24 of 24 people found the following review helpful
There are no halfway houses with...or for... Ayler !!!!!!,
This review is from: Complete Impulse: Live Greenwi (Audio CD)
If heavily armed aliens came to Earth and said, "Give us a reason why we should not wipe humans off the face of the planet," I would play them "Angels" from the first disc of this two disc set, and they would leave in shame. It took me a long time to come to a point where I could appreciate Ayler, but this CD, which is among the finest work he ever did, helped a lot. Ayler seemed to believe that every sound that could be made should be a part of music, and this is why he includes "noise" in his playing, along with lightspeed solos, blasts of enormous tonalities, and pure sheets of abstract sound. His melodic statements are simple but played with such force and conviction and such rawness that it demands some sort of reaction from the listener. You will either think you are hearing God's own music or the worst sort of devilish noise; there are no halfway places with Ayler.
This CD set really shows Albert Ayler at his best, combining musical ideas to create the essentially spiritual sound that he heard in his head, a sound that was meant to inspire his listeners to transcendence. This is not easy music to listen to because it violates nearly every rule of not only jazz but music as it is normally played and heard, but it is terribly, terribly important to listen to this music. Why? Because Albert Ayler's music is one of the most pure expressions of the human spirit ever recorded. If you listen to this, I mean really listen, and not try to use it as background music - if you give it your full attention, put aside your preconceptions about what music should or should not be, and open your mind to the sounds on these two CDs, you will be changed. And for the better.
There really was no one like Albert Ayler in jazz during the 1960s. (Or before....or since, tho David S Ware got close in the 90s).Sure, John Coltrane could play monumentally complex sax, only to jettison the learned architecture for a complete reversal of virtuosity in his last works. And Pharoah Sanders could haunt and beguile with mournful cries and yawps. But Ayler was altogether different: he took the scarcest of melodies--folk and church tunes, really--and elevated them to spiritual zeniths. These live cuts were once super hard to find, on a scattering of LPs released in the 1970s. Collected as a whole on two CDs, they are a thing of pristine, if boundary-testing, beauty. Ayler takes barely any time at all before wailing into his stratospheric cries on tenor sax, and his brother Donald follows suit on trumpet with nearly the same quick leaps. The extended band includes, at its largest, the Ayler brothers with a full string quartet (Michael Sampson, violin; Joel Freedman, cello; Bill Folwell and Alan Silva, basses) and drummer Beaver Harris. They play numerous, almost easily-recognizable melodies from their oeuvre, including "Truth Is Marching In," "Spirits Rejoice," and "Omega Is the Alpha." They also offer "For John Coltrane," recorded in early 1967 after Trane's untimely demise. Spectacular would be a simple way to describe Ayler's ensemble and his compositions. But it wouldn't be out of proportion to the music. There's a reason, after all, that new jazz scion Anthony Braxton refers to avant-garde jazz of the late-1960s and after as the "post-Ayler continuum." Ayler pushed and pushed. And succeeded.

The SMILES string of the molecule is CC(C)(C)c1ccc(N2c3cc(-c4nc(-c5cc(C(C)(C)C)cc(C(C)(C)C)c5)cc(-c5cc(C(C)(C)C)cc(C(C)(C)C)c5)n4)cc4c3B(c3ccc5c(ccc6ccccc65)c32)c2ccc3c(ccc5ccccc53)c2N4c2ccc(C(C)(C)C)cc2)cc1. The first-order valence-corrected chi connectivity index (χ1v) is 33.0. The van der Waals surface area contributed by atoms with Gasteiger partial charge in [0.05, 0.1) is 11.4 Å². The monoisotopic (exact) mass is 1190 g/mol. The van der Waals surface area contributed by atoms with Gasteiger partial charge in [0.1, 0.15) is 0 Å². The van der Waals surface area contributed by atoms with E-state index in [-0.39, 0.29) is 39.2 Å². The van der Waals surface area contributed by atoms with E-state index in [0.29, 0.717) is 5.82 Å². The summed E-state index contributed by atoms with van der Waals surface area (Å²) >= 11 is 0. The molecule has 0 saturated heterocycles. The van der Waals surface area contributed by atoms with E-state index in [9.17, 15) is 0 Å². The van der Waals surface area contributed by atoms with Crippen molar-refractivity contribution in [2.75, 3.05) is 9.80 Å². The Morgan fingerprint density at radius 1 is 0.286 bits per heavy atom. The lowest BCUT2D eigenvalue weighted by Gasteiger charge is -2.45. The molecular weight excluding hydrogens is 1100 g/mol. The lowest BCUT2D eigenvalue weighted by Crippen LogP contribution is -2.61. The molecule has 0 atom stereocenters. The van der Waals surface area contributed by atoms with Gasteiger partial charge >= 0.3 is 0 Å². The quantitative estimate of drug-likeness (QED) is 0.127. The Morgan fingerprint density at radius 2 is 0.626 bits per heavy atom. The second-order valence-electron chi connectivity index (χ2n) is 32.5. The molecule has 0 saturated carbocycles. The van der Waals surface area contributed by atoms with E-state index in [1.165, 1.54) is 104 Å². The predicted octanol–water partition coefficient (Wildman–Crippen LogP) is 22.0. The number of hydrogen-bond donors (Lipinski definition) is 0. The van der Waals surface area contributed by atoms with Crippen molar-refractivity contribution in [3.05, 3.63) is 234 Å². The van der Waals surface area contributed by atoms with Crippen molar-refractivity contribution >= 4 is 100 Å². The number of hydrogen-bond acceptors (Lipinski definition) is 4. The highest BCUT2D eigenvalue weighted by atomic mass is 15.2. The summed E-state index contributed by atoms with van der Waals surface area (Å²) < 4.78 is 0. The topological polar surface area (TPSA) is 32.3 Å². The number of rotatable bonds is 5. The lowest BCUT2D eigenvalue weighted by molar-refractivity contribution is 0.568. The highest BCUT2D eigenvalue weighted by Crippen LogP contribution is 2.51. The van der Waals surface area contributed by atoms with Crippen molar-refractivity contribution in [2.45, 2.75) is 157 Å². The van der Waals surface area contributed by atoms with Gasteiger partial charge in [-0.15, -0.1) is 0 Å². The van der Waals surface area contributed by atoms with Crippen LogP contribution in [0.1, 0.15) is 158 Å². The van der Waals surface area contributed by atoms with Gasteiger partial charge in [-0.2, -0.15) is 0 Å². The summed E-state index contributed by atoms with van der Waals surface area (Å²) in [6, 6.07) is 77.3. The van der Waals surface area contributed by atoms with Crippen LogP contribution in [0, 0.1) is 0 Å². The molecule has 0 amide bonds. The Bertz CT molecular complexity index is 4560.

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Initial post: 15 Aug 2012 19:08:50 BDT
Amazon Customer says:
I agree with a lot of your observations, however, your dismissal of late Coltrane and Sanders post 1967 is to ignore the enormous spiritual well that these masters dipped into and communicated to us all. I agree Ayler is difficult as is late Coltrane and Sanders - they are all very rewarding. My message to all is listen and be uplifted as I have been over the past 40 years.
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